Moaning wind battered at the front door. The moans sounded almost human. The moans became shouts, calling her name beseeching her to "please open the damn door."
Lightning flashed as she opened the door. Carl stood there, silhouetted against the glare. Thunder roared over their heads, as though to shake the world. She pulled him inside.
Too exhausted to be afraid any longer, they huddled in the hallway until the storm passed.
Dawn came right behind the storm. In that quiet, first light, she examined the damage. Their living room was in shambles. Rain soaked the glass strewn carpet and most of the furniture. Blood streaked Carl's face.
"Sorry 'bout the roses." He said. "And the birdbath. I fell against it."
She gently plucked a deep red petal from above his left eye and a mango sherbet petal from his left cheek. Carl had been wrong. His face was beautiful. Even with the Mister Lincoln rose's deep red so near the Tropicana's orange.
Saturday, January 19, 2019
Today was the third Women's March in Denver.
The first was held January 21, 2017, to protest Donald J. Trump's positions and Presidency; to promote women's rights, immigration reform, climate science, and health care reform; to counter religious discrimination, violence against women, and LGBTQ abuse; and to address racial inequities, workers' issues, and environmental issues. Other than protesting Trump's policies and his presidency, those goals have not been fully achieved. But we're on our way.
I missed the first Women's March. I had just had knee replacement surgery. By the 2018 March, I was there. I don't know that that March was responsible for getting out the second-highest midterm election voter turnout rate in the nation. It was certainly an indication of Colorado's response to the 2016 election. Democrats swept into office.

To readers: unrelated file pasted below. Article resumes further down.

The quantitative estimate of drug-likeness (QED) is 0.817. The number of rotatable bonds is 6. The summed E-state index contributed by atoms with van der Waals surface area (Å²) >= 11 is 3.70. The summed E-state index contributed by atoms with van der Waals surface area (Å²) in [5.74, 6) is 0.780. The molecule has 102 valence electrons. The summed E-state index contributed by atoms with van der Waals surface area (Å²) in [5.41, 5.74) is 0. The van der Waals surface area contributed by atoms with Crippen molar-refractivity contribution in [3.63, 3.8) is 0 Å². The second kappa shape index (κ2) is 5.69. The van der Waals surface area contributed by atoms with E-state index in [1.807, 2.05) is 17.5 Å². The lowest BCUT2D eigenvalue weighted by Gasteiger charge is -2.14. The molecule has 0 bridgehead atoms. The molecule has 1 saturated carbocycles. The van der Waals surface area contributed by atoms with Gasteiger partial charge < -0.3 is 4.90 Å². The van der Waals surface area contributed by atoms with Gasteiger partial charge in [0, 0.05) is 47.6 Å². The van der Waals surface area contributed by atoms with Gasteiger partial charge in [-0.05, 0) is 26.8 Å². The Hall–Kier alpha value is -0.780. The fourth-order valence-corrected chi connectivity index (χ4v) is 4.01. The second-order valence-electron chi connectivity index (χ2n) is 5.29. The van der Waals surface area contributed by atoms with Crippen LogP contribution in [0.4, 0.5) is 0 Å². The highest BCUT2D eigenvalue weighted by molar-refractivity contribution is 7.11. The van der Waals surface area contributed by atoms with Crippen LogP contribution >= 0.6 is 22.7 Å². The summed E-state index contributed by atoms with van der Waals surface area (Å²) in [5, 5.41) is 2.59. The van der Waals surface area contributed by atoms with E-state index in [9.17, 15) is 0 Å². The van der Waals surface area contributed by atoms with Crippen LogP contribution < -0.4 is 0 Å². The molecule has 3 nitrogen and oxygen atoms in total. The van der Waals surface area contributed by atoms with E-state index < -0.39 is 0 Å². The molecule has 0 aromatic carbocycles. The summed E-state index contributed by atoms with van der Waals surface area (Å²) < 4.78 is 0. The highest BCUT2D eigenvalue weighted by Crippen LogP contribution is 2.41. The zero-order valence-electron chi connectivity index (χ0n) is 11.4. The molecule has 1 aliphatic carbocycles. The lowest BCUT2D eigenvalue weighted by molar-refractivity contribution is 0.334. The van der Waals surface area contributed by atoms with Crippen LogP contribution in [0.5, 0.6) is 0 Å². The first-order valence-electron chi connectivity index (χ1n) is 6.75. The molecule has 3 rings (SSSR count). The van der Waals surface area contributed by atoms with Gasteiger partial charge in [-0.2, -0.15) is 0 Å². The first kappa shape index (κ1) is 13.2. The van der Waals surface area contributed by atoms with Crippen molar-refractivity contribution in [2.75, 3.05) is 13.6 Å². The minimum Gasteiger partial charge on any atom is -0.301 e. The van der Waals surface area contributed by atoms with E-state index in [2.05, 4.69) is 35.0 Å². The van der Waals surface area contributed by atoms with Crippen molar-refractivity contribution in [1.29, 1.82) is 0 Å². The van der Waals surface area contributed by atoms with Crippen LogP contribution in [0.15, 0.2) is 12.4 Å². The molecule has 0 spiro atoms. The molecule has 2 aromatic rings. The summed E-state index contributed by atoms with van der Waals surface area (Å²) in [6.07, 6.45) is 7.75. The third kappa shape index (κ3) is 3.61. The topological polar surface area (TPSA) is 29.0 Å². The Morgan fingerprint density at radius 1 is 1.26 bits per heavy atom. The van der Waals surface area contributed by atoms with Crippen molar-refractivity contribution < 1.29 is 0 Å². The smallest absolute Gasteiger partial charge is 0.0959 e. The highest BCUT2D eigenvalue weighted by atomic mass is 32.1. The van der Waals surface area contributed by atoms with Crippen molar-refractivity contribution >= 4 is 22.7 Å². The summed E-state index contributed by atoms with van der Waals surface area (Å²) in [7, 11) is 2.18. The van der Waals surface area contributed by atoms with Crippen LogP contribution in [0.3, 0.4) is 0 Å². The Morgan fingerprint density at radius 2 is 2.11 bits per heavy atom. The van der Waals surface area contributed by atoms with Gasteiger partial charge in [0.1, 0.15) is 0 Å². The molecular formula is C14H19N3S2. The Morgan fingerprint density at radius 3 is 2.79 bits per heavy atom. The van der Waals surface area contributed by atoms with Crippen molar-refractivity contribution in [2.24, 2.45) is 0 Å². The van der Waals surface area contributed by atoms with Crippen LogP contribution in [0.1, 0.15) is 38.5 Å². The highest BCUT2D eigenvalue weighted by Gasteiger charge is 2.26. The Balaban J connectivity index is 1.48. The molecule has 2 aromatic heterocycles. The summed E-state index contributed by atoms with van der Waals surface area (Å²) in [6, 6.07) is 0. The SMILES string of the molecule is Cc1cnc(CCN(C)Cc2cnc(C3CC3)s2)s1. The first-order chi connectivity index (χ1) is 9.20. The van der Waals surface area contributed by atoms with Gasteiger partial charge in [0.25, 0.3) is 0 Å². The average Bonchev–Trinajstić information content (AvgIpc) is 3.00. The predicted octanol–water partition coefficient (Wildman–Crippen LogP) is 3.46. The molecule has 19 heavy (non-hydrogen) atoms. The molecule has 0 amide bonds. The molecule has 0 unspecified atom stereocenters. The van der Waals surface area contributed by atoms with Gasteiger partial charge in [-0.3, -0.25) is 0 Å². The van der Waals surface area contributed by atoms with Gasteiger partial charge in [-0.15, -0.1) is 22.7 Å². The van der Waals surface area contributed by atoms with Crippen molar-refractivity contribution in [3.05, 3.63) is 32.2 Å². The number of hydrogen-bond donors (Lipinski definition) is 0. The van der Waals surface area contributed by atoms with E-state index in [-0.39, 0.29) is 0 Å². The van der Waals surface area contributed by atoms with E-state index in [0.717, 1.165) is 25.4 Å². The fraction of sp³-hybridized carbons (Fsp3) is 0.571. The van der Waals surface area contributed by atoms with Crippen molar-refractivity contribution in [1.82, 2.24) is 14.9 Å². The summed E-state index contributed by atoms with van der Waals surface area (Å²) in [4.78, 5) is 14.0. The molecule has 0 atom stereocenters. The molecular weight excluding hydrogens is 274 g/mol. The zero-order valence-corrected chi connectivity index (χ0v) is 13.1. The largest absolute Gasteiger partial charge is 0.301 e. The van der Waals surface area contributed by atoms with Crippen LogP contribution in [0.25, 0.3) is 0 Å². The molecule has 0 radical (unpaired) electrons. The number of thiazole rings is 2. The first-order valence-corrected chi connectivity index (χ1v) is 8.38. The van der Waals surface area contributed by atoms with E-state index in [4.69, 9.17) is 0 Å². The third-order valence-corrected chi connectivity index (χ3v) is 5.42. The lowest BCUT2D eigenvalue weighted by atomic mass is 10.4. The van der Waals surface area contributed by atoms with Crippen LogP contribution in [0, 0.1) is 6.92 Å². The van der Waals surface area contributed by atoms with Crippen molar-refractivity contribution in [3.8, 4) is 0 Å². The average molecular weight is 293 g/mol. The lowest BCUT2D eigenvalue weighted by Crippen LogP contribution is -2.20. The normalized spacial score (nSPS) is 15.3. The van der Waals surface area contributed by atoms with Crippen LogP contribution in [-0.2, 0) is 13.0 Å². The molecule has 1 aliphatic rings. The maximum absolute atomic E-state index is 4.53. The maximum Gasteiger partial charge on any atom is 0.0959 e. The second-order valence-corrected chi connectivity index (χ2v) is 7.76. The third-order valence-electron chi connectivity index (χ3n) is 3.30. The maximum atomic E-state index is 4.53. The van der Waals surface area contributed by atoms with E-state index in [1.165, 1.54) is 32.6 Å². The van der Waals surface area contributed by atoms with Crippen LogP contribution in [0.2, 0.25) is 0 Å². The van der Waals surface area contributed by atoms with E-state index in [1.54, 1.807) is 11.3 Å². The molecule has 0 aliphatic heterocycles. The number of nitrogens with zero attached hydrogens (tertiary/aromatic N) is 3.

And if that 2018 March foretold what would happen in the midterms, I hope today's is indicative of what the current administration in D.C. has to look forward to.
Here's a sampling of what today's March was like. Keep in mind that I am not a photographer by training -- just by enthusiasm.
This was the same sign I carried last year. It's sturdy and speaks for me. It'll be good for next year's March, too.
Last year I went with my friend Lou and my daughter and her now-husband. This year they were all else where so I went alone. But as you can see I certainly was NOT alone.
There were lots of signs -- some serious, some witty, some snarky, some irreverent, some very, very pointed. But the participants were friendly and upbeat.
Supreme Court Justice Ruth Bader Ginsburg
Welcome, = , & (heart)
I was afraid yesterday's snow storm would keep people away. And it probably did some. The neighborhood streets were snow-packed but the main streets were clear. And, of course, the light rail was running just fine.
All ages participated -- from babies in strollers to octogenarians. This reassures me that as my generation leaves the scene, there are new generations who will continue to persist and resist as needed.
Monday, January 14, 2019
Michelle Obama's memoir is perfect to start 2019. It's open and eye-opening. This book scatters seeds of Yes-we-can, gently telling us little bits about people who are not to-the-manner-born, but learn,
do well, and make a difference. It's her view of herself and her experiences and of the people around her that strengthens my optimism about America. And about humanity in general. Optimism that is being sorely tested.